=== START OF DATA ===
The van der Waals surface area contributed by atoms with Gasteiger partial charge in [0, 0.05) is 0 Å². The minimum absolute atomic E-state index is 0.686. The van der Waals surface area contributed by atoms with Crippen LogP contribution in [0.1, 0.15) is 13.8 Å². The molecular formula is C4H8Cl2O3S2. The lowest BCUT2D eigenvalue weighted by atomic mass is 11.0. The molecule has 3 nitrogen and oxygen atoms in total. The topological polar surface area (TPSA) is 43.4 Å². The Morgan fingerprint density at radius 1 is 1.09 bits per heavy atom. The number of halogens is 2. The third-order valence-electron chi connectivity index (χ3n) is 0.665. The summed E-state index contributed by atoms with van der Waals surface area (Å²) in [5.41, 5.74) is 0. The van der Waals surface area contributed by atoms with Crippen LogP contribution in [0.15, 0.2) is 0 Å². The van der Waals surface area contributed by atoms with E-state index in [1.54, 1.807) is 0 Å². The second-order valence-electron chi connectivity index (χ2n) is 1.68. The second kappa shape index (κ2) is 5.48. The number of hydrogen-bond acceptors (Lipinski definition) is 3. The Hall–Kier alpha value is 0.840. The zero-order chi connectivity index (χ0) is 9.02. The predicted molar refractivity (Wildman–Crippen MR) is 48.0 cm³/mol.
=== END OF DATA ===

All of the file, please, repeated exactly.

The van der Waals surface area contributed by atoms with Gasteiger partial charge in [0, 0.05) is 0 Å². The minimum absolute atomic E-state index is 0.686. The van der Waals surface area contributed by atoms with Crippen LogP contribution in [0.1, 0.15) is 13.8 Å². The molecular formula is C4H8Cl2O3S2. The lowest BCUT2D eigenvalue weighted by atomic mass is 11.0. The molecule has 3 nitrogen and oxygen atoms in total. The topological polar surface area (TPSA) is 43.4 Å². The Morgan fingerprint density at radius 1 is 1.09 bits per heavy atom. The number of halogens is 2. The third-order valence-electron chi connectivity index (χ3n) is 0.665. The summed E-state index contributed by atoms with van der Waals surface area (Å²) in [5.41, 5.74) is 0. The van der Waals surface area contributed by atoms with Crippen LogP contribution in [0.15, 0.2) is 0 Å². The van der Waals surface area contributed by atoms with E-state index in [1.54, 1.807) is 0 Å². The second-order valence-electron chi connectivity index (χ2n) is 1.68. The second kappa shape index (κ2) is 5.48. The number of hydrogen-bond acceptors (Lipinski definition) is 3. The Hall–Kier alpha value is 0.840. The zero-order chi connectivity index (χ0) is 9.02. The predicted molar refractivity (Wildman–Crippen MR) is 48.0 cm³/mol.